The 2010 Nebula Award winners, as voted in 2011 by members of the Science Fiction and Fantasy Writers of America (after a preliminary sieving), finally served up in 2012.
The short-story winners, following a tie: Kij Johnson's "Ponies," a razor-slash across the jugular illustrating the unthinking cruelty of young girls; and Harlan Ellison's "How Interesting: A Tiny Man," something like a modern take on the point J.G. Ballard made long ago with "The Drowned Giant." Novelette winner Eric James Stone's "That Leviathan, Whom Thou Hast Made" features colossal energy-beings that live inside the sun, and—really—Mormonism (I know, I know—but read the story anyway). "The Lady Who Plucked Red Flowers Beneath the Queen's Window," Rachel Swirsky's winning novella (concerning a matriarchal society whose chief wizard is betrayed by her monarch into perpetual enslavement) suffers from its staccato pacing and unfinished air. There are excerpts from Connie Willis' Blackout/All Clear (best novel) and Andre Norton Award winner Terry Pratchett's I Shall Wear Midnight. The Solstice Award (for impact on the field) was claimed by the late James Tiptree Jr. and illustrated with a devastating story of alien sex, "And I Awoke And Found Me Here On The Cold Hill's Side." Other ballot finalists are represented by Geoff Landis, Chris Barzak, Shweta Narayan, Adam Troy-Castro, Aliette de Bodard and Amal el-Mohtar, and there's poetry from Kendall Evans and Samantha Henderson, Howard Hendrix and Ann K. Schwader.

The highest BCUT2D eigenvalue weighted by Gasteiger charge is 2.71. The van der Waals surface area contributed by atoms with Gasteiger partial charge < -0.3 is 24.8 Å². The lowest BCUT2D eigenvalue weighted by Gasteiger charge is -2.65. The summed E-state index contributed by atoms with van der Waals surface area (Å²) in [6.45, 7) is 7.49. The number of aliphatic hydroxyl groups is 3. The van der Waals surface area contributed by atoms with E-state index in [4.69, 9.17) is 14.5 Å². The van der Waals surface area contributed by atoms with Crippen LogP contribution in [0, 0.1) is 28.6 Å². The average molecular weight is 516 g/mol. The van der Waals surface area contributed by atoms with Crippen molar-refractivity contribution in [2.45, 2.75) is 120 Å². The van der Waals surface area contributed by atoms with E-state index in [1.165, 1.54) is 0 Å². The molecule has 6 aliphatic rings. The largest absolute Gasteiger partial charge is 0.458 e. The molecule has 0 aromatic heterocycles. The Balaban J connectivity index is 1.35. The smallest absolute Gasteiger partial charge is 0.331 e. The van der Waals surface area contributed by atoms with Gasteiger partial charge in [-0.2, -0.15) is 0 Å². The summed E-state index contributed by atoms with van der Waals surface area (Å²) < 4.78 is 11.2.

Not a banner year, all things considered, with greatest likely appeal to the younger section of the audience (but is it the audience that's getting younger, or the writers, or the voters?), and too often pallid, especially—perhaps unfairly—contrasted with a true heavyweight champion like Tiptree.